The USDA-Natural Resources Conservation Service (NRCS) is providing technical and financial assistance to ranchers in a 17-county area to help fight the spread of the cattle fever tick. The conservation assistance will be available through the Environmental Quality Incentives Program (EQIP) for the Rio Grande Domestic Animal Stress/Mortality Statewide Resource Concern, since the cattle fever ticks can carry and transmit a tiny blood parasite called, 'babesia,' that can be deadly to cattle.
The 17 counties included are Brooks, Cameron, Dimmit, Duval, Frio, Hidalgo, Jim Hogg, Jim Wells, La Salle, Kinney, Maverick, Starr, Val Verde, Webb, Willacy, Zapata, and Zavala.
Livestock producers can voluntarily work with their local NRCS and soil and water conservation district (SWCD) to develop a conservation plan with land management practices that help them meet their land management goals and objectives. The producers will also receive technical assistance to implement the conservation plan and in installing land management practices to fight the spread of cattle fever tick.
Conservation and land management practices that are eligible for financial assistance in the cattle fever tick initiative are cross fencing, trough and livestock pipe, pond, well, brush management, range planting, prescribed burning, prescribed grazing, and wildlife upland habitat management. The installation and implementation of these practices will serve to facilitate livestock handling, prescribed grazing, alter or destroy the cattle fever tick habitat, and also help manage the wildlife, which are potential carriers/hosts of the fever tick.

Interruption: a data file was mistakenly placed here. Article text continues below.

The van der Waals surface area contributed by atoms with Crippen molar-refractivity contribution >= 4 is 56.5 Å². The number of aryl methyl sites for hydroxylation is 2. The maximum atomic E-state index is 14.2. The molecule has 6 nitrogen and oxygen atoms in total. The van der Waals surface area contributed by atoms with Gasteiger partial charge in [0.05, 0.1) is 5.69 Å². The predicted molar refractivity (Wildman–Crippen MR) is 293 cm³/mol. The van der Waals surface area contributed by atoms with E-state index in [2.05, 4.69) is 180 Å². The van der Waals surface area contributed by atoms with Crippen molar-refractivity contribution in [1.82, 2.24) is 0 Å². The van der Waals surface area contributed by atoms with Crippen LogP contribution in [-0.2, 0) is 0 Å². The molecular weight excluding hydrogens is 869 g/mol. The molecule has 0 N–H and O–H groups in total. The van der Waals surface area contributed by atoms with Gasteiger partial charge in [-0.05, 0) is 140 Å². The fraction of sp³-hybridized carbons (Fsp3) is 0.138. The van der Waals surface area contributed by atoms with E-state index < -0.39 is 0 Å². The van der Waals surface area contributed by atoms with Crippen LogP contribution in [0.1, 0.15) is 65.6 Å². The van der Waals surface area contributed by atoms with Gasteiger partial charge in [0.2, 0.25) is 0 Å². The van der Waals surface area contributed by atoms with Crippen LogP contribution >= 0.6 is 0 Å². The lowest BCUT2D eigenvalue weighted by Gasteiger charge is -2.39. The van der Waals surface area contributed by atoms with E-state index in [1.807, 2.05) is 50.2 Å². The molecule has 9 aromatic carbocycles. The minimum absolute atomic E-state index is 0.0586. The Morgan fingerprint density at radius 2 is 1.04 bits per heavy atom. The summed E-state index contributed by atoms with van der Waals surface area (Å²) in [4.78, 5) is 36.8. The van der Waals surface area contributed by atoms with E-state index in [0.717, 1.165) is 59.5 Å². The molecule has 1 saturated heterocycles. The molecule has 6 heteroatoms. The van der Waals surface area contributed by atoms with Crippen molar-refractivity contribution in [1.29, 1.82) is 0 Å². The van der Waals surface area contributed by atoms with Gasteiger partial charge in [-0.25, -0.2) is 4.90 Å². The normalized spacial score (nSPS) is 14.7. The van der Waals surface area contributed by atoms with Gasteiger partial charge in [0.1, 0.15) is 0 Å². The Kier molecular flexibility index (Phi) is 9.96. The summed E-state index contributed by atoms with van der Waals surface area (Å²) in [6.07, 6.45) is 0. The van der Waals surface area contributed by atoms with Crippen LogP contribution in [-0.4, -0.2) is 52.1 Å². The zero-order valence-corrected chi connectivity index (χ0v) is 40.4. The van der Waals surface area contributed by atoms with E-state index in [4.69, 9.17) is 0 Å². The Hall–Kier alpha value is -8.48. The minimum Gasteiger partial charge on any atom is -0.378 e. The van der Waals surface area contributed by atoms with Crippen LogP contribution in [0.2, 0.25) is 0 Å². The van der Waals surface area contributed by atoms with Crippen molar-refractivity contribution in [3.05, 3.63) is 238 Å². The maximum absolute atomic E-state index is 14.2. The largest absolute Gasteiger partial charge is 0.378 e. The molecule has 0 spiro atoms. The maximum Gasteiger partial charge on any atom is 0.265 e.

"We know that in working together with the landowners and other partners to fight the cattle fever ticks, we will be that much closer to eradication," said Don Gohmert, Texas state conservationist with NRCS. "By utilizing the delivery system already on the ground, NRCS and the SWCDs can work with landowners to develop and implement conservation plans that address the whole property in order to protect their natural resources while disrupting the life cycle of the cattle fever tick."
Conservation plans will provide landowners the management tools he or she can follow to meet their natural resource management objectives and goals, and provide the mechanism for the management of cattle and wildlife.
Gohmert reminded agricultural producers that a conservation plan is not a contract. Only when the landowner receives financial assistance on practices identified in the plan, will he/she have contracts drawn up for those specific practices. The assistance and services provided through NRCS and the SWCDs are provided without a fee and are available to all agricultural producers.
NRCS is working in partnership with the SWCDs, Resource Conservation and Development (RC&D) Councils, Texas State Soil and Water Conservation Board (TSSWCB), Texas Animal Health Commission (TAHC), and the USDA-Animal and Plant Health Inspection Service (APHIS) on this fever tick initiative.
Interested livestock producers should visit their nearest NRCS office for more information about technical and financial assistance available to help them fight the cattle fever tick through conservation planning and implementing land management practices. For information online, visit the Texas NRCS Web site.